The No Sweat Guide to Gauge http://chezlizzie.blogspot.ca/2011/08/no-sweat-guide-to-gauge.html
How to Make [Crochet] Button Loops http://chezlizzie.blogspot.ca/2011/08/button-loops.html
Seam Stitches http://chezlizzie.blogspot.ca/2011/05/seam-stitches.html
CDD [Centred Double Decrease] http://chezlizzie.blogspot.ca/2011/04/cdd.html
All Zipped Up http://chezlizzie.blogspot.ca/2010/11/all-zipped-up.html
Sandridge: The Feminine Version (Helpful Hints) http://chezlizzie.blogspot.ca/2010/10/sandridge-feminine-version-helpful.html
Wednesday, April 24, 2013
A good starting place for learning stranded knitting is the 2-handed method advocated by Elizabeth Zimmermann. Of course, it requires that you master knitting with both right and left hands first. No need to purl, thank goodness, because you can do all the work in the round, with the right side facing and use steeks to open up your tube at the end. A good demonstration of two-handed knitting can be found here. (Note that I don't advocate weaving in every second stitch as shown. Everything else here is superb.) There are a couple of advantages to the 2-handed approach:
1. The 2 strands of wool come from either side and are never in danger of entanglement. If you wind a couple of centre-pull balls, either by hand or with a wool-winder, then the balls can sit on the floor at your feet, one on either side and the knitting becomes smooth and efficient.
2. With this method it is easy to weave in the yarn that is being carried in back. Like Meg Swansen, I recommend that you carry nothing over an inch, so at a gauge of 5 sts per inch, you could comfortably carry the back strand over 5 stitches.
Two-handed fair isle is what I do most of the time when working on a larger circular needle. I knitted the "Trelllis Waistcoat" this way.
Eventually I progressed to 1-handed stranded knitting. Many knitters, like Meg Swansen, do this all with the left hand.Since I am predominantly a right-handed knitter who holds my needles underhanded in a sort of pencil grip, I use my right hand for one-handed stranded knitting. Here's how I strand the wool around my fingers:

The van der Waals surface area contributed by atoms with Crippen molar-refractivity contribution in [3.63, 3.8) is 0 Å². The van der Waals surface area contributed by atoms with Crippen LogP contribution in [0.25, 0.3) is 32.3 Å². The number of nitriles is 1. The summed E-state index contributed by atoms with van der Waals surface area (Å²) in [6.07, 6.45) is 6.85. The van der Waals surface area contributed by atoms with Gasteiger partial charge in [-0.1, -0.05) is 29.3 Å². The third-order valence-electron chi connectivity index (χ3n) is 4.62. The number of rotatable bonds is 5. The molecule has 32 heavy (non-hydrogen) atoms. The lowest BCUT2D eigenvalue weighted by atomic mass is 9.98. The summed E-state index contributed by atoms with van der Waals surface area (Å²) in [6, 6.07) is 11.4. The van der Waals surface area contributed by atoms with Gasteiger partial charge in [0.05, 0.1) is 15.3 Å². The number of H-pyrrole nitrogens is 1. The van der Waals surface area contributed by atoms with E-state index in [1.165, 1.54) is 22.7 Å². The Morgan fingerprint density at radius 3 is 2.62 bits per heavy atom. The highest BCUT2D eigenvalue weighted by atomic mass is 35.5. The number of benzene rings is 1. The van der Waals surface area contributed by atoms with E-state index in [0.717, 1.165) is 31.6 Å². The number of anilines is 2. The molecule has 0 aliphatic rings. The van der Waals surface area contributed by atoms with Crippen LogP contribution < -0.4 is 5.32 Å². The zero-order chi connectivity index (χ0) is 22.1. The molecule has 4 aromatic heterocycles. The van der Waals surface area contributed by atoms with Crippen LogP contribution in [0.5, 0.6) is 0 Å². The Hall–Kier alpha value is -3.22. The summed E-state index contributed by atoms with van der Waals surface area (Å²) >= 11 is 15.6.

Note that the two colours are never twisted around each other; the pale green always travels under the navy blue. It is still possible to weave in the carried colour, but not quite as simple for beginners to master.
Which approach do I prefer? As mentioned above, I tend to use the 2-handed technique with projects on larger circulars. However, when I work on dpns, or when working a round with the colours alternating every stitch (as above), I prefer the one-handed method. This week, that is. Knitter's choice, as always!
Saturday, April 20, 2013
Although it is a stalk, rhubarb is treated as a tart fruit. The best tasting has stalks the colour of ruby red grapefruit. BTY, there is also an ornamental variety with ginormous leaves, which is amazingly attractive, if you happen to have the space for it. The regular variety can be made into jams (rhubarb-ginger is wonderful on scones), pies, or eaten stewed. In our household, we prefer plain rhubarb pies, without the often-added strawberries. Today, I'm going to explain how to make the stewed version. Warm stewed rhubarb is right up there with other simple, but heavenly tastes, like warm homemade applesauce.